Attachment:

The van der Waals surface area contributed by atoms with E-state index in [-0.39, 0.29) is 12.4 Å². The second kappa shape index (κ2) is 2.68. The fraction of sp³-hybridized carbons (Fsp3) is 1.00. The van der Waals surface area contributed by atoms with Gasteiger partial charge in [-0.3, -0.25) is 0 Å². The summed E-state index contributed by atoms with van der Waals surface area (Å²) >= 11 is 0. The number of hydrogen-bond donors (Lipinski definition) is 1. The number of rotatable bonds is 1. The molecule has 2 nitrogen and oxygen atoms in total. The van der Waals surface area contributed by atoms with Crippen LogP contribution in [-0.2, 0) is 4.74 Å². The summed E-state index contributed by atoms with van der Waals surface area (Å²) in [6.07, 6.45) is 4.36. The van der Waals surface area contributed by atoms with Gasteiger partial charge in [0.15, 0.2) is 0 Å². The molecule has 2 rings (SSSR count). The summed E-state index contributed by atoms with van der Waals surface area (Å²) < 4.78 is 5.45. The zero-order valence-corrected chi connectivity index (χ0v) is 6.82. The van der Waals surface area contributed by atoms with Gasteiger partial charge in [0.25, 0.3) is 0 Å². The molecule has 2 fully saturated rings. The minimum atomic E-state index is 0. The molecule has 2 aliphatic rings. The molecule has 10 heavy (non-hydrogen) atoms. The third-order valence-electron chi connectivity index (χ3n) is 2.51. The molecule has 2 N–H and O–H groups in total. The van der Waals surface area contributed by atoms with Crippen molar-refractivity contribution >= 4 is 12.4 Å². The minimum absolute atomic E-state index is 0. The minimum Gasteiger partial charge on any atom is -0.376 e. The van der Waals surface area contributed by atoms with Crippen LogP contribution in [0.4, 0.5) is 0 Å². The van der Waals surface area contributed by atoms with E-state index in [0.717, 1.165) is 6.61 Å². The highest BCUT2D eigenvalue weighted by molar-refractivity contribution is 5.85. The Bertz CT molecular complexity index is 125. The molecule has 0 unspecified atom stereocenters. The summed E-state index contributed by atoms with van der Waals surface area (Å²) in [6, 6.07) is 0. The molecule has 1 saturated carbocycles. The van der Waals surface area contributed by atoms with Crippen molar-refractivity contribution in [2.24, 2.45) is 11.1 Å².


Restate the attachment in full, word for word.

The van der Waals surface area contributed by atoms with E-state index in [-0.39, 0.29) is 12.4 Å². The second kappa shape index (κ2) is 2.68. The fraction of sp³-hybridized carbons (Fsp3) is 1.00. The van der Waals surface area contributed by atoms with Gasteiger partial charge in [-0.3, -0.25) is 0 Å². The summed E-state index contributed by atoms with van der Waals surface area (Å²) >= 11 is 0. The number of hydrogen-bond donors (Lipinski definition) is 1. The number of rotatable bonds is 1. The molecule has 2 nitrogen and oxygen atoms in total. The van der Waals surface area contributed by atoms with Crippen LogP contribution in [-0.2, 0) is 4.74 Å². The summed E-state index contributed by atoms with van der Waals surface area (Å²) in [6.07, 6.45) is 4.36. The van der Waals surface area contributed by atoms with Gasteiger partial charge in [0.15, 0.2) is 0 Å². The molecule has 2 rings (SSSR count). The summed E-state index contributed by atoms with van der Waals surface area (Å²) < 4.78 is 5.45. The zero-order valence-corrected chi connectivity index (χ0v) is 6.82. The van der Waals surface area contributed by atoms with Gasteiger partial charge in [0.25, 0.3) is 0 Å². The molecule has 2 fully saturated rings. The minimum atomic E-state index is 0. The molecule has 2 aliphatic rings. The molecule has 10 heavy (non-hydrogen) atoms. The third-order valence-electron chi connectivity index (χ3n) is 2.51. The molecule has 2 N–H and O–H groups in total. The van der Waals surface area contributed by atoms with Crippen molar-refractivity contribution >= 4 is 12.4 Å². The minimum absolute atomic E-state index is 0. The minimum Gasteiger partial charge on any atom is -0.376 e. The van der Waals surface area contributed by atoms with Crippen LogP contribution in [0.4, 0.5) is 0 Å². The van der Waals surface area contributed by atoms with E-state index in [0.717, 1.165) is 6.61 Å². The highest BCUT2D eigenvalue weighted by molar-refractivity contribution is 5.85. The Bertz CT molecular complexity index is 125. The molecule has 0 unspecified atom stereocenters. The summed E-state index contributed by atoms with van der Waals surface area (Å²) in [6, 6.07) is 0. The molecule has 1 saturated carbocycles. The van der Waals surface area contributed by atoms with Crippen molar-refractivity contribution in [2.24, 2.45) is 11.1 Å².